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J Biol Chem. 1989 Mar 5;264(7):4173-8.

Drug-promoted cleavage of kinetoplast DNA minicircles. Evidence for type II topoisomerase activity in trypanosome mitochondria.

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  • 1Department of Biological Chemistry, Johns Hopkins University School of Medicine, Baltimore, Maryland 21205.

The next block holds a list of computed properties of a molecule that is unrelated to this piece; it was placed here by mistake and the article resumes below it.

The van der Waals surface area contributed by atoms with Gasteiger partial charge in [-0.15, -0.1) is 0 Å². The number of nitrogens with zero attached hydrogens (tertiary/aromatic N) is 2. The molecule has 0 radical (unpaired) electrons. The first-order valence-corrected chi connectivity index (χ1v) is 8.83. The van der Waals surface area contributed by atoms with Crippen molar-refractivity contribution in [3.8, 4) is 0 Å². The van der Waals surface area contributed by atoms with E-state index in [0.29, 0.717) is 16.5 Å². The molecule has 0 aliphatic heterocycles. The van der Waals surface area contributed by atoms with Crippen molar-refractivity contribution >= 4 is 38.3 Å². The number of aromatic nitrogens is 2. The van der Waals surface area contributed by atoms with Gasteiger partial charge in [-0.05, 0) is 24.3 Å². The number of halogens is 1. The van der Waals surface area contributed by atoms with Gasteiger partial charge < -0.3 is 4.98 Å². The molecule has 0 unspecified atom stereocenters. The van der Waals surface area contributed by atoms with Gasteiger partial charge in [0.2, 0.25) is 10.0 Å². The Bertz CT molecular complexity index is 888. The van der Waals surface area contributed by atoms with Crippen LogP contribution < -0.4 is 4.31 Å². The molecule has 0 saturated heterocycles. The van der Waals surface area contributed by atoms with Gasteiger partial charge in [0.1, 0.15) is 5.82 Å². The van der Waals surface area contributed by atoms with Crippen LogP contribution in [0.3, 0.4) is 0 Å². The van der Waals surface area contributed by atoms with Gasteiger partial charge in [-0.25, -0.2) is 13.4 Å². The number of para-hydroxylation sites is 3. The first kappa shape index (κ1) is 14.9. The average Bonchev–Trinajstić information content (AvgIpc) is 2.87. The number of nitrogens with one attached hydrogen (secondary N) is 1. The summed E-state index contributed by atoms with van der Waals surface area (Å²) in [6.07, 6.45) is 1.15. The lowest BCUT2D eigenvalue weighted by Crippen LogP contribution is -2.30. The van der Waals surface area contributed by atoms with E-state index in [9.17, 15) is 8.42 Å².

Minicircle DNA, the major component of the mitochondrial DNA of trypanosomes (kinetoplast DNA), is linearized when living Trypanosoma equiperdum cells are treated with inhibitors of mammalian type II topoisomerases and then lysed with sodium dodecyl sulfate. A variety of intercalating and nonintercalating compounds (the epipodophyllotoxins, 4'-(9-acridinylamino)-methanesulfon-m-anisidine, 2-methyl-9-hydroxyellipticine, and acriflavine) are active, but novobiocin and specific gyrase inhibitors (the quinolones) are not. The linearized minicircles are in a DNA-protein complex, as their electrophoretic mobility is increased by Proteinase K treatment. They are digested by exonuclease III but not by lambda exonuclease, indicating that the protein must be linked to both 5' ends. Drug-induced cleavage sites vary with different compounds and are found throughout the minicircle sequence. These results indicate that trypanosome mitochondria contain a type II topoisomerase with some properties similar to those of type II topoisomerases in the nucleus of higher eukaryotes. A maximum of 12% of all minicircles is cleaved in the presence of VP16-213, indicating there are at least 600 molecules of mitochondrial type II topoisomerase/cell or about one enzyme/8 kilobases of minicircle DNA.

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